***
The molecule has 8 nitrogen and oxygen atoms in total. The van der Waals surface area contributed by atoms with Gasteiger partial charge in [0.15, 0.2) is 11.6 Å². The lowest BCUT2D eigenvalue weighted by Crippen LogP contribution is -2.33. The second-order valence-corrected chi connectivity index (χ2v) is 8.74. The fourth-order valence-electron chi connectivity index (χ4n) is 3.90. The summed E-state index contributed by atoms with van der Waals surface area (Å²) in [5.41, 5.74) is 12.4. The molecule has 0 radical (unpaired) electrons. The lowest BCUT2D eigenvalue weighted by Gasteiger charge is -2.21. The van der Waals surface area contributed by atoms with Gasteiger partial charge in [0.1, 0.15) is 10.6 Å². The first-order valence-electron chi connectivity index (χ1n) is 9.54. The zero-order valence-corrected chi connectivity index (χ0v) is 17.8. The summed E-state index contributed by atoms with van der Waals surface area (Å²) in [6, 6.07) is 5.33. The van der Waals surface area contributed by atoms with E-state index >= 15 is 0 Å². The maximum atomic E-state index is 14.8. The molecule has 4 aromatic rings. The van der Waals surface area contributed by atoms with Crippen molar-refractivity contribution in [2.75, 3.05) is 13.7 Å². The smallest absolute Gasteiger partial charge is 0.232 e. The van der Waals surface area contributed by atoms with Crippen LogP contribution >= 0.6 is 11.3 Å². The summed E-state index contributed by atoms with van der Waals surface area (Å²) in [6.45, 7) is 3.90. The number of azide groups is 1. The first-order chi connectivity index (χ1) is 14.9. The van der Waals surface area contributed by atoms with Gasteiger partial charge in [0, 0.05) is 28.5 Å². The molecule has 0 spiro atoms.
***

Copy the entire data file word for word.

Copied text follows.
The molecule has 8 nitrogen and oxygen atoms in total. The van der Waals surface area contributed by atoms with Gasteiger partial charge in [0.15, 0.2) is 11.6 Å². The lowest BCUT2D eigenvalue weighted by Crippen LogP contribution is -2.33. The second-order valence-corrected chi connectivity index (χ2v) is 8.74. The fourth-order valence-electron chi connectivity index (χ4n) is 3.90. The summed E-state index contributed by atoms with van der Waals surface area (Å²) in [5.41, 5.74) is 12.4. The molecule has 0 radical (unpaired) electrons. The lowest BCUT2D eigenvalue weighted by Gasteiger charge is -2.21. The van der Waals surface area contributed by atoms with Gasteiger partial charge in [0.1, 0.15) is 10.6 Å². The first-order valence-electron chi connectivity index (χ1n) is 9.54. The zero-order valence-corrected chi connectivity index (χ0v) is 17.8. The summed E-state index contributed by atoms with van der Waals surface area (Å²) in [6, 6.07) is 5.33. The van der Waals surface area contributed by atoms with E-state index >= 15 is 0 Å². The maximum atomic E-state index is 14.8. The molecule has 4 aromatic rings. The van der Waals surface area contributed by atoms with Crippen molar-refractivity contribution in [2.75, 3.05) is 13.7 Å². The smallest absolute Gasteiger partial charge is 0.232 e. The van der Waals surface area contributed by atoms with Crippen LogP contribution >= 0.6 is 11.3 Å². The summed E-state index contributed by atoms with van der Waals surface area (Å²) in [6.45, 7) is 3.90. The number of azide groups is 1. The first-order chi connectivity index (χ1) is 14.9. The van der Waals surface area contributed by atoms with Gasteiger partial charge in [0, 0.05) is 28.5 Å². The molecule has 0 spiro atoms.